Jeff Wilpon, New York Mets chief operating officer, addressed several financial issues with MLB.com as the club opened spring training.
The Mets’ projected payroll for this season is to be shy of $95 million, but Wilpon said it isn’t necessary to have a Yankees-like payroll to compete.
WILPON: Defending plan.
“I would point to the fact that you don’t have to have that kind of payroll to win,’’ Wilpon said of the $140-million plus payrolls the Mets had prior to bringing in Sandy Alderson as general manager.
Alderson’s first objective was to clear the books of the unproductive salaries of Oliver Perez, Luis Castillo, Francisco Rodriguez, Jason Bay and Johan Santana, all brought in under former general manager Omar Minaya. Alderson also traded Carlos Beltran for Zack Wheeler.
The Mets’ payrolls the past five seasons, all of which they finished below .500 were: $149.4 million (2009); $126.5 million (2010); $143 million (2011); $96 million (2012); and $94 million (2013). The Mets currently have $75 million earmarked for 12 players this season. Barring a surprise signing, they won’t break $100 million. That’s a reflection of Alderson.
“I think he’s put the plan in place, and we’re ready to see the fruits of that labor now,’’ Wilpon said.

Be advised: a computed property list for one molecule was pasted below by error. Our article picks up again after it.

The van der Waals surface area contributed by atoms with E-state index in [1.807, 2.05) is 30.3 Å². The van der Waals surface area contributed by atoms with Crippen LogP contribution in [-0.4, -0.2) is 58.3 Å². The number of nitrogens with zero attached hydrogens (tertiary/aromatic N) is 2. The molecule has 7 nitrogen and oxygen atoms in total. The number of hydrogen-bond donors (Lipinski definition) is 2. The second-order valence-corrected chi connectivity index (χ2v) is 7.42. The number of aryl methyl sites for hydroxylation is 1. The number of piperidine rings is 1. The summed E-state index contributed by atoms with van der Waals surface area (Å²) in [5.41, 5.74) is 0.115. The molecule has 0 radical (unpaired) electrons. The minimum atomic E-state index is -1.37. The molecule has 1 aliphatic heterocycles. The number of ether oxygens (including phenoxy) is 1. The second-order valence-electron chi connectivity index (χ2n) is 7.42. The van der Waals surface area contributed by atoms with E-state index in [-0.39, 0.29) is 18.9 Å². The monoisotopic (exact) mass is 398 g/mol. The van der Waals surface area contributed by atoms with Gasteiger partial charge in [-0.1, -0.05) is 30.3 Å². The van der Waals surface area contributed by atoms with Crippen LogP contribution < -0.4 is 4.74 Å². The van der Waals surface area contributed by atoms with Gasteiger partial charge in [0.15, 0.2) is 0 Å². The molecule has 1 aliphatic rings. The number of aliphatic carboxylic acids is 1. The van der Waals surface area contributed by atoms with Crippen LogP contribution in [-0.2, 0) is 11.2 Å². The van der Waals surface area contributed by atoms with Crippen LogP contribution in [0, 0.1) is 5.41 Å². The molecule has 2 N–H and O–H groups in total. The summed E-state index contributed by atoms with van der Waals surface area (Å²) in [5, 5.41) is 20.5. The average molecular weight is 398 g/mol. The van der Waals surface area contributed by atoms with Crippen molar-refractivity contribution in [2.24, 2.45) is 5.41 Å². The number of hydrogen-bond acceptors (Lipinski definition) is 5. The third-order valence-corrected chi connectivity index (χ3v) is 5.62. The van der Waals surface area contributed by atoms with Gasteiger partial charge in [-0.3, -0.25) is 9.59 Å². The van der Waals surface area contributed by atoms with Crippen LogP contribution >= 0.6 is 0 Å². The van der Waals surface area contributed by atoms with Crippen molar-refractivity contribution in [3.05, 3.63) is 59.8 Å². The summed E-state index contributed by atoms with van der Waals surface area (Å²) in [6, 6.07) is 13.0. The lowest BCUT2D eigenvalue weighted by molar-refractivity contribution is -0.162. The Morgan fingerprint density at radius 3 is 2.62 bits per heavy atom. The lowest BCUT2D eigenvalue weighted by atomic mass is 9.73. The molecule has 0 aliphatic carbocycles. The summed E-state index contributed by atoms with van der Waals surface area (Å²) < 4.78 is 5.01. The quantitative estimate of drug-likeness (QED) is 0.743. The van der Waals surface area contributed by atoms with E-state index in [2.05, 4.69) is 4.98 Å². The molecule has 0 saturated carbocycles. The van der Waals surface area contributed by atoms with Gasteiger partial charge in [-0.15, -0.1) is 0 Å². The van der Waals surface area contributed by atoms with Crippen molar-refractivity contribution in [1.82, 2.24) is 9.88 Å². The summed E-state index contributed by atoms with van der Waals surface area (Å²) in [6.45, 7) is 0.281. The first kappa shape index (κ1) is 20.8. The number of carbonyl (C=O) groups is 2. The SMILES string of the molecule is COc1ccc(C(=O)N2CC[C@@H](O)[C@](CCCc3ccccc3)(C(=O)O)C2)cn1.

The Mets were more active this winter than the past two, and at best are expected to challenge to be a .500 team. Even had they signed shortstop Stephen Drew as most Mets fans want the organization to do, it’s questionable how much better he’d make them.
Another free-agent the Mets passed on was outfielder Nelson Cruz. Alderson wasn’t interested in either, despite a need in those areas.
“If those one or two things were there, we would have expanded the budget for them,’’ Wilpon said. “Just to get a guy because the fans think that’s the right thing to do, that’s not part of the plan.
“Sandy’s not going to overspend for something he doesn’t see value in. The value that we see in those guys versus what their agents were asking for does not meet.’’
The Mets aren’t the only ones thinking that way as both Drew and Cruz remain unsigned.
The Mets are stockpiling young pitching, but have little position-player chips. Wilpon believes that’s their biggest weakness.
“I don’t think we have enough position-player prospects that are ready to compete for jobs at the major-league level right now,’’ Wilpon said. “We’d like to have more, like we have with the pitchers. We’d like to have that same stable of young guys competing for position-player jobs. The guys we have are a couple years away.’’
While Wilpon said it isn’t necessary to have a monster payroll to win, the Mets haven’t won with their $90 million payrolls the past two seasons, either.
The Mets did spend more this year, bringing in Curtis Granderson, Bartolo Colon and Chris Young, but counter those additions with the loss of Matt Harvey and several questions in other areas and what defines a successful season remains unknown.
One thing for certain, it isn’t anything less than a winning record.
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